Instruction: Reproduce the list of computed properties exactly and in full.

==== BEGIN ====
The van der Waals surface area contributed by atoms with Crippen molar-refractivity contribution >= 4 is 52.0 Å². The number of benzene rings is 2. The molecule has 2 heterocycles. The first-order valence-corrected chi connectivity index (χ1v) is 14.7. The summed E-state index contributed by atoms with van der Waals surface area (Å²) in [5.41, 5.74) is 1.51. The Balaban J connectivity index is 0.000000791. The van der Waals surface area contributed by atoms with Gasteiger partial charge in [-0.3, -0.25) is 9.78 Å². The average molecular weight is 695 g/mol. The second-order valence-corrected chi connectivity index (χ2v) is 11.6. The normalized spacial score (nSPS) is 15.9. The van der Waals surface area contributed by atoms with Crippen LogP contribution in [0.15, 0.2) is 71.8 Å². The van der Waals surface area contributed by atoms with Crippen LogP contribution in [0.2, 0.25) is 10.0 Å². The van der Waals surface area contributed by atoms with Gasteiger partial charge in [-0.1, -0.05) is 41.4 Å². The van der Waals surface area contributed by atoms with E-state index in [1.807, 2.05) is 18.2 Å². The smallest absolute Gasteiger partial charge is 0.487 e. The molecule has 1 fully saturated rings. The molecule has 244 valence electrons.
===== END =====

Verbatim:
The van der Waals surface area contributed by atoms with Crippen molar-refractivity contribution >= 4 is 52.0 Å². The number of benzene rings is 2. The molecule has 2 heterocycles. The first-order valence-corrected chi connectivity index (χ1v) is 14.7. The summed E-state index contributed by atoms with van der Waals surface area (Å²) in [5.41, 5.74) is 1.51. The Balaban J connectivity index is 0.000000791. The van der Waals surface area contributed by atoms with Gasteiger partial charge in [-0.3, -0.25) is 9.78 Å². The average molecular weight is 695 g/mol. The second-order valence-corrected chi connectivity index (χ2v) is 11.6. The normalized spacial score (nSPS) is 15.9. The van der Waals surface area contributed by atoms with Crippen LogP contribution in [0.15, 0.2) is 71.8 Å². The van der Waals surface area contributed by atoms with Crippen LogP contribution in [0.2, 0.25) is 10.0 Å². The van der Waals surface area contributed by atoms with Gasteiger partial charge in [-0.1, -0.05) is 41.4 Å². The van der Waals surface area contributed by atoms with E-state index in [1.807, 2.05) is 18.2 Å². The smallest absolute Gasteiger partial charge is 0.487 e. The molecule has 1 fully saturated rings. The molecule has 244 valence electrons.